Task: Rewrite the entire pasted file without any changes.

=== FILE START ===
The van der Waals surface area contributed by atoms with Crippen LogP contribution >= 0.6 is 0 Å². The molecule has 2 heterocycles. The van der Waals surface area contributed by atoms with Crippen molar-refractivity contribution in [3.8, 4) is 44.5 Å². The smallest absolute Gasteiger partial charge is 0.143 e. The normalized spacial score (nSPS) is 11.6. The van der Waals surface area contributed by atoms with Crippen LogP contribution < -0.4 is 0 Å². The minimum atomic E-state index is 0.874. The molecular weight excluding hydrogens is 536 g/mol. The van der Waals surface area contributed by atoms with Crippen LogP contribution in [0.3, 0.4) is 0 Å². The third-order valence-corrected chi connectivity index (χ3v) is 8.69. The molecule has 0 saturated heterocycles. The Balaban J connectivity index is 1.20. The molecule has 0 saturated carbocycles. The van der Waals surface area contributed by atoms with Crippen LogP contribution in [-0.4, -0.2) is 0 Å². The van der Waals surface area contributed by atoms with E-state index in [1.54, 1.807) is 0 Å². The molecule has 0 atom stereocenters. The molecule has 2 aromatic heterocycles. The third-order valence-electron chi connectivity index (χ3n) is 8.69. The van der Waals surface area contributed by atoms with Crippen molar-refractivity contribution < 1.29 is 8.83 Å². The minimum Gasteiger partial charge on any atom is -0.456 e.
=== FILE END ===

The van der Waals surface area contributed by atoms with Crippen LogP contribution >= 0.6 is 0 Å². The molecule has 2 heterocycles. The van der Waals surface area contributed by atoms with Crippen molar-refractivity contribution in [3.8, 4) is 44.5 Å². The smallest absolute Gasteiger partial charge is 0.143 e. The normalized spacial score (nSPS) is 11.6. The van der Waals surface area contributed by atoms with Crippen LogP contribution < -0.4 is 0 Å². The minimum atomic E-state index is 0.874. The molecular weight excluding hydrogens is 536 g/mol. The van der Waals surface area contributed by atoms with Crippen LogP contribution in [0.3, 0.4) is 0 Å². The third-order valence-corrected chi connectivity index (χ3v) is 8.69. The molecule has 0 saturated heterocycles. The Balaban J connectivity index is 1.20. The molecule has 0 saturated carbocycles. The van der Waals surface area contributed by atoms with Crippen LogP contribution in [-0.4, -0.2) is 0 Å². The van der Waals surface area contributed by atoms with E-state index in [1.54, 1.807) is 0 Å². The molecule has 0 atom stereocenters. The molecule has 2 aromatic heterocycles. The third-order valence-electron chi connectivity index (χ3n) is 8.69. The van der Waals surface area contributed by atoms with Crippen molar-refractivity contribution < 1.29 is 8.83 Å². The minimum Gasteiger partial charge on any atom is -0.456 e.